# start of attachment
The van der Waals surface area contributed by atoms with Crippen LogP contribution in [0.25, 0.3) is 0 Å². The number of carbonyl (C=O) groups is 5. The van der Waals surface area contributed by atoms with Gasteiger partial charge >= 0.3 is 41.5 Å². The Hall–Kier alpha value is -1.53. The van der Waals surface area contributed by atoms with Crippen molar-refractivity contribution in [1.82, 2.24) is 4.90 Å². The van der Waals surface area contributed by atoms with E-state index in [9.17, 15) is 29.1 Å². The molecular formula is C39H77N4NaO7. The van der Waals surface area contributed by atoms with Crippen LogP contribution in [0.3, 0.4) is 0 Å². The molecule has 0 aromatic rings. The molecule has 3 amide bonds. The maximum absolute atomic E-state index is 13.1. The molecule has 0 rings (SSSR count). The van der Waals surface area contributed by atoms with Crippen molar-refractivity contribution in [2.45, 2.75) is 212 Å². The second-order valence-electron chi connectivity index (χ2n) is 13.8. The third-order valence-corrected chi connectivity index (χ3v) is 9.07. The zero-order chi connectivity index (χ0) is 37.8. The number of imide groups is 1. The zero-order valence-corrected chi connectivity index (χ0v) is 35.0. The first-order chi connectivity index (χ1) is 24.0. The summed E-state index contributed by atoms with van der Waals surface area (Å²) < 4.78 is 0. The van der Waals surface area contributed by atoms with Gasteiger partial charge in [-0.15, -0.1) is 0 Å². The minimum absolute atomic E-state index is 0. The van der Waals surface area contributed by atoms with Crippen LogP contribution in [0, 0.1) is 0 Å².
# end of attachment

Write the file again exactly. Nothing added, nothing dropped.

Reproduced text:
The van der Waals surface area contributed by atoms with Crippen LogP contribution in [0.25, 0.3) is 0 Å². The number of carbonyl (C=O) groups is 5. The van der Waals surface area contributed by atoms with Gasteiger partial charge >= 0.3 is 41.5 Å². The Hall–Kier alpha value is -1.53. The van der Waals surface area contributed by atoms with Crippen molar-refractivity contribution in [1.82, 2.24) is 4.90 Å². The van der Waals surface area contributed by atoms with E-state index in [9.17, 15) is 29.1 Å². The molecular formula is C39H77N4NaO7. The van der Waals surface area contributed by atoms with Crippen LogP contribution in [0.3, 0.4) is 0 Å². The molecule has 0 aromatic rings. The molecule has 3 amide bonds. The maximum absolute atomic E-state index is 13.1. The molecule has 0 rings (SSSR count). The van der Waals surface area contributed by atoms with Crippen molar-refractivity contribution in [2.45, 2.75) is 212 Å². The second-order valence-electron chi connectivity index (χ2n) is 13.8. The third-order valence-corrected chi connectivity index (χ3v) is 9.07. The zero-order chi connectivity index (χ0) is 37.8. The number of imide groups is 1. The zero-order valence-corrected chi connectivity index (χ0v) is 35.0. The first-order chi connectivity index (χ1) is 24.0. The summed E-state index contributed by atoms with van der Waals surface area (Å²) < 4.78 is 0. The van der Waals surface area contributed by atoms with Gasteiger partial charge in [-0.15, -0.1) is 0 Å². The minimum absolute atomic E-state index is 0. The van der Waals surface area contributed by atoms with Crippen LogP contribution in [0, 0.1) is 0 Å².